The Fitbit Charge 4.
There are a lot of band options.
You can make payments now.
The heart rate and SpO2 sensor.
There’s a button on the side.
The screen is still monochrome.
Fitbit is still out there living its life and launching products despite a looming acquisition by Google that could upend the entire company any month now. Today Fitbit announced the Charge 4, the latest in its line of Charge devices that kind of sit at the halfway point between a smartwatch and a basic fitness tracker. The Charge 4 has the same body as the Charge 3, just with updated internals.
You won’t be installing apps or playing music on it anytime soon, but it can sync to your smartphone and show notifications on the greyscale OLED touch screen. The device is mostly focused on fitness features with exercise recognition, an activity dashboard, move reminders, and tracking of just about everything, including your general activity, your heart rate, and sleep tracking.
Some big additions to the Charge 4 seemed designed to let you leave your smartphone at home. The first is an internal GPS for location tracking, which will let you log runs without a phone, but it will also severely cut down on the battery life. Fitbit claims the Charge 4 will last up to seven days if you don’t turn on GPS, but turning on the GPS will cut that time down to five hours, a stunning 97 percent decrease in battery life. To go along with the new location tracking, there are now seven GPS-based exercise modes. Sync the device to the Fitbit app and you’ll see a new “GPS-powered heat map” showing where your toughest workouts were.
The second big addition is NFC, so you can do payments without a phone now through the Fitbit Pay feature. The one smartphone feature the Charge 4 can’t cover is onboard music playback, but it can at least control music playing on a paired phone thanks to new Spotify controls.
The Charge 4 is up for pre-order now for $149, and the device will hit store shelves April 13.
But what will Google do?
Google announced a $2.1 billion buyout of Fitbit in November 2019, but the deal hasn’t closed yet. A big acquisition like this takes months to close, since it needs approval from shareholders and regulatory review. So right now, Fitbit is in a weird acquisition purgatory. It’s an independent company launching its own products, but when Google takes over, how much will change?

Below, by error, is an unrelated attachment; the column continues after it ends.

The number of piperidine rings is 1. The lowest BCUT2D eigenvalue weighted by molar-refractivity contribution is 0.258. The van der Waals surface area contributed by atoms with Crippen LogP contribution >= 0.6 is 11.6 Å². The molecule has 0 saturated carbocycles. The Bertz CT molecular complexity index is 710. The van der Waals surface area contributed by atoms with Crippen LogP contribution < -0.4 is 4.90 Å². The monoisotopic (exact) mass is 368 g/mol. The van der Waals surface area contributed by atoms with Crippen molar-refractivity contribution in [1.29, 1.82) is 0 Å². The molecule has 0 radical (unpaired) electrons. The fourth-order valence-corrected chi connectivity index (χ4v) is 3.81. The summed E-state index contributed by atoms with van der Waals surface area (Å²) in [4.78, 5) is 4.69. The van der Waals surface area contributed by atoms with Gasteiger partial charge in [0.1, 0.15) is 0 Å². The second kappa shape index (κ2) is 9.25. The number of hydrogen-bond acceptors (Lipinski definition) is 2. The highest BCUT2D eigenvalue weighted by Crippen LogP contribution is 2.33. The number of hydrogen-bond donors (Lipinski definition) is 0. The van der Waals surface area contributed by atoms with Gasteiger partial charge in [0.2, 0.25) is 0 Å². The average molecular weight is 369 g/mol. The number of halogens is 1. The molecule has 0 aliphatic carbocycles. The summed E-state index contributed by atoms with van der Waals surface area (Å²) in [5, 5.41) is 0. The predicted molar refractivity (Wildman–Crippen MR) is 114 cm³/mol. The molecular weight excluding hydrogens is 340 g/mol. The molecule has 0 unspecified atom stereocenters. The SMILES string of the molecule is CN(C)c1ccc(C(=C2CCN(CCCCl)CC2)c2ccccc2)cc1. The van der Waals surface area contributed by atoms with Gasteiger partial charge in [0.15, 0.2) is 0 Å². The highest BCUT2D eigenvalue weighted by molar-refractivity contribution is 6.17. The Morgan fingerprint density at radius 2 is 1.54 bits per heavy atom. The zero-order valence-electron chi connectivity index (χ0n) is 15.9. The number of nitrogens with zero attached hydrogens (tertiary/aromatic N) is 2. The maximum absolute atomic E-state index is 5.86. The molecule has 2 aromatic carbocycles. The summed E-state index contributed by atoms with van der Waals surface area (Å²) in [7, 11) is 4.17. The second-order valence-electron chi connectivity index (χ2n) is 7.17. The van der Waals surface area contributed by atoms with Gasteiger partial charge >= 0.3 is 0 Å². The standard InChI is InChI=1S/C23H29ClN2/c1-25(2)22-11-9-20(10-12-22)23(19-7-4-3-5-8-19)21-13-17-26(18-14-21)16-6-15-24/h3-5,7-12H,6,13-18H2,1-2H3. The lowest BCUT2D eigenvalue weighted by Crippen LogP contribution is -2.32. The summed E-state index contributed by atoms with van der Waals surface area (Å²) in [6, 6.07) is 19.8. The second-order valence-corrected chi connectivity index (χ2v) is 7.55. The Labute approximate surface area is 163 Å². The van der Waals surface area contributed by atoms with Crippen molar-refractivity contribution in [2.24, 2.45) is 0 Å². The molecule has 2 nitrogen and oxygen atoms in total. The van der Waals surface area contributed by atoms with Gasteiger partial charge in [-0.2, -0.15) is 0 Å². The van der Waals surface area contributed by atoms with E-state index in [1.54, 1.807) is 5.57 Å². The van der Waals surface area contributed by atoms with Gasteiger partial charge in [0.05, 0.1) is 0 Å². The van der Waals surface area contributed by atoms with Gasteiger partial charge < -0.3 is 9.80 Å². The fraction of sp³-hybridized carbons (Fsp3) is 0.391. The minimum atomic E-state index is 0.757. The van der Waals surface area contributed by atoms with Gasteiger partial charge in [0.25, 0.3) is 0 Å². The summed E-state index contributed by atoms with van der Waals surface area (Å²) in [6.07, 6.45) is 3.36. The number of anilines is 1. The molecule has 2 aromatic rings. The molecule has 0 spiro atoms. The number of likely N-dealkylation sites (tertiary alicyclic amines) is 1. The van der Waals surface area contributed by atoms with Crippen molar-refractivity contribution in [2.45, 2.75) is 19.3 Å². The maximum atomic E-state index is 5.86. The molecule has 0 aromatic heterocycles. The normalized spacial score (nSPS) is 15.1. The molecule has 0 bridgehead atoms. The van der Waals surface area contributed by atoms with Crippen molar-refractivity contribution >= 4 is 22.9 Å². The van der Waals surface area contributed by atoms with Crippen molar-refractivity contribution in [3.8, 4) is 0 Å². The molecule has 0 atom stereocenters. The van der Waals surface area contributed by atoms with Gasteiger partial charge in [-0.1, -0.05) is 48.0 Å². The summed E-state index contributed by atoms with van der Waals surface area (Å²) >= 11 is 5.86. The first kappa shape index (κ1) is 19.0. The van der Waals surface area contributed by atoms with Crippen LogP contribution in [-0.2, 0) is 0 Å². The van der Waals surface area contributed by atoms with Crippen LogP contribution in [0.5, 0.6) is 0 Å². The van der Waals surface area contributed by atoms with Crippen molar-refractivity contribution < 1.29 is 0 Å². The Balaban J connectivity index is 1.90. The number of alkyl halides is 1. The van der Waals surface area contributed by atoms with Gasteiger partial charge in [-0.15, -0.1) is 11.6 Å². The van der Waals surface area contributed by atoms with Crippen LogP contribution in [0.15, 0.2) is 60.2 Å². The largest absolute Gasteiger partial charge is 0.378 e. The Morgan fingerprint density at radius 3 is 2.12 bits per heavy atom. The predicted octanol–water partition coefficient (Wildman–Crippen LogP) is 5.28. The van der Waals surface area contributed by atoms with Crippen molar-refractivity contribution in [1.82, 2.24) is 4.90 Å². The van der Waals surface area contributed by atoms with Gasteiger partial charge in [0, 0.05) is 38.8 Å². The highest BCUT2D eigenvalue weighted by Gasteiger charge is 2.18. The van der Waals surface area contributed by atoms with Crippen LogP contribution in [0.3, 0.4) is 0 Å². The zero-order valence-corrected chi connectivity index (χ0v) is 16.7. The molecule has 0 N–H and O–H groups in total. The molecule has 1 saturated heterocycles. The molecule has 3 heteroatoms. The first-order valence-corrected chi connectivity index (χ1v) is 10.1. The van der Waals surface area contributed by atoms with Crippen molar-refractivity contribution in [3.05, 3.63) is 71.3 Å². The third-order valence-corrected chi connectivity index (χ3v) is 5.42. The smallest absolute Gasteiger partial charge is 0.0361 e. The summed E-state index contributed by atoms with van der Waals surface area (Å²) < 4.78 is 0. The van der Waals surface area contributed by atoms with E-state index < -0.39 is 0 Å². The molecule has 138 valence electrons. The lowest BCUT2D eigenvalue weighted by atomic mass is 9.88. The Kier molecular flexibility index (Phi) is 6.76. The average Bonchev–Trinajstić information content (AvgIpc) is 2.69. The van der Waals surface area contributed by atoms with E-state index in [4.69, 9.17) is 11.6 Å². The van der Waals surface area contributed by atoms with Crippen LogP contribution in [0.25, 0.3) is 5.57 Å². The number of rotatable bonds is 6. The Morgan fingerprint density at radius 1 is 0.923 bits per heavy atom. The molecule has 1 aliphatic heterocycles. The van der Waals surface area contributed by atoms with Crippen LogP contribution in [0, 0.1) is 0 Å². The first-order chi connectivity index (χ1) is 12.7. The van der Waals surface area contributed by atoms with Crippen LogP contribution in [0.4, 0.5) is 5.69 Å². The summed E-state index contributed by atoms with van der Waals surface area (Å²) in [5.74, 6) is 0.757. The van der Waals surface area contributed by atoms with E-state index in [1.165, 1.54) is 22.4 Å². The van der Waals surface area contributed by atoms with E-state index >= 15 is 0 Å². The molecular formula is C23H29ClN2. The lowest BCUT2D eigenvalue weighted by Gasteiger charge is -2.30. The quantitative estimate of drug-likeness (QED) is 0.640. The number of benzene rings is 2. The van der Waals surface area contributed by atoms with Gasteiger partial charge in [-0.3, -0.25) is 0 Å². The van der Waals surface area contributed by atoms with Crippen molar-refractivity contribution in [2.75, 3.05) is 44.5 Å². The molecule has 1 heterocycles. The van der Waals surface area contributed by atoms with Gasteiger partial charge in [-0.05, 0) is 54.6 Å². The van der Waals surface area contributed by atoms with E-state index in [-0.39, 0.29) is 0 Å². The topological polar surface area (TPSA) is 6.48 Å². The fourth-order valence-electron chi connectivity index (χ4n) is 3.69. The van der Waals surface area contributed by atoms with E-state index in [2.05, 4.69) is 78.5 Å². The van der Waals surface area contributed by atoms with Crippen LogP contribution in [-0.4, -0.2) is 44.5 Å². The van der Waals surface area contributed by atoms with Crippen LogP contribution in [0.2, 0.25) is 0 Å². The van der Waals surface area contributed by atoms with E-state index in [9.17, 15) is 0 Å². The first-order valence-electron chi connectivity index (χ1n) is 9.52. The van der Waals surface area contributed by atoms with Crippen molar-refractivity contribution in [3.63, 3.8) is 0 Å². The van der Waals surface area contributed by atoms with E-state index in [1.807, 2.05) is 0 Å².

As has been well established, Google is not afraid to shut down existing services and kick users off a platform. Existing Fitbit users need to only look at another Google acquisition, Nest, and the clumsy account transition that is happening right now. Google is pestering Nest users to migrate their accounts to Google’s infrastructure, but doing this results in a loss of functionality for their existing devices. The entire “Works with Nest” ecosystem is being shut down as part of this account transition, and that breaks some third-party apps and devices that relied on these APIs.
Google called the Fitbit deal “an opportunity to invest even more in Wear OS as well as introduce Made by Google wearable devices into the market” which doesn’t sound like a strong endorsement of Fitbit’s existing products and services. Nest survived inside Google for years, but Nest was brought on as an independent company at first. Fitbit is not going to be run as an Alphabet company—it’s being absorbed into Google’s hardware division. Since Google hasn’t made any kind of commitment to keep the existing Fitbit services running, any current or future Fitbit customers should be aware that you’re signing up for an uncertain future.
Listing image by Fitbit